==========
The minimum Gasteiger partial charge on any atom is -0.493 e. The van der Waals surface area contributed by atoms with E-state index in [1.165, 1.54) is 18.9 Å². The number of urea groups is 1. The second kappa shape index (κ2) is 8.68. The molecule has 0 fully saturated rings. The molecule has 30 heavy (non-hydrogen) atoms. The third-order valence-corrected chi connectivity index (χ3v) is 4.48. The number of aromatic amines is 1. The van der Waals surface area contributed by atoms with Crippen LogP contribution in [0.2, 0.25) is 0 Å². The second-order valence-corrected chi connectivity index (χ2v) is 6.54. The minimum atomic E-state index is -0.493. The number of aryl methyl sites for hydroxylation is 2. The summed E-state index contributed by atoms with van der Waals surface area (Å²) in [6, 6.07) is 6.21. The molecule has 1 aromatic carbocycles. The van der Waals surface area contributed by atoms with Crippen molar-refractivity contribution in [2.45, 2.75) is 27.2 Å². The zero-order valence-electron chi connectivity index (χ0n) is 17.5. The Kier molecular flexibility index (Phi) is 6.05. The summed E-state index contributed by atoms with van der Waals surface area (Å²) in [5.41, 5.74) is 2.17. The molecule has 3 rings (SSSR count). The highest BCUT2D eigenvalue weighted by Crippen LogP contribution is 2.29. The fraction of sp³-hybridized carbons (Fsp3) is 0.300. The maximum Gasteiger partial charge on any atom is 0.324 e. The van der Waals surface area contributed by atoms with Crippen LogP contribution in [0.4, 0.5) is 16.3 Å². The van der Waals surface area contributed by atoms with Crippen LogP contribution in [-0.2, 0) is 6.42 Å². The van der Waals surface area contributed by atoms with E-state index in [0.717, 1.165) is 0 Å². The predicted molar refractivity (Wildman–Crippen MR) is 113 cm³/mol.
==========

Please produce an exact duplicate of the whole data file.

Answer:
The minimum Gasteiger partial charge on any atom is -0.493 e. The van der Waals surface area contributed by atoms with E-state index in [1.165, 1.54) is 18.9 Å². The number of urea groups is 1. The second kappa shape index (κ2) is 8.68. The molecule has 0 fully saturated rings. The molecule has 30 heavy (non-hydrogen) atoms. The third-order valence-corrected chi connectivity index (χ3v) is 4.48. The number of aromatic amines is 1. The van der Waals surface area contributed by atoms with Crippen LogP contribution in [0.2, 0.25) is 0 Å². The second-order valence-corrected chi connectivity index (χ2v) is 6.54. The minimum atomic E-state index is -0.493. The number of aryl methyl sites for hydroxylation is 2. The summed E-state index contributed by atoms with van der Waals surface area (Å²) in [6, 6.07) is 6.21. The molecule has 1 aromatic carbocycles. The van der Waals surface area contributed by atoms with Crippen molar-refractivity contribution in [2.45, 2.75) is 27.2 Å². The zero-order valence-electron chi connectivity index (χ0n) is 17.5. The Kier molecular flexibility index (Phi) is 6.05. The summed E-state index contributed by atoms with van der Waals surface area (Å²) in [5.41, 5.74) is 2.17. The molecule has 3 rings (SSSR count). The highest BCUT2D eigenvalue weighted by Crippen LogP contribution is 2.29. The fraction of sp³-hybridized carbons (Fsp3) is 0.300. The maximum Gasteiger partial charge on any atom is 0.324 e. The van der Waals surface area contributed by atoms with Crippen LogP contribution in [0.4, 0.5) is 16.3 Å². The van der Waals surface area contributed by atoms with Crippen LogP contribution in [-0.2, 0) is 6.42 Å². The van der Waals surface area contributed by atoms with E-state index in [0.717, 1.165) is 0 Å². The predicted molar refractivity (Wildman–Crippen MR) is 113 cm³/mol.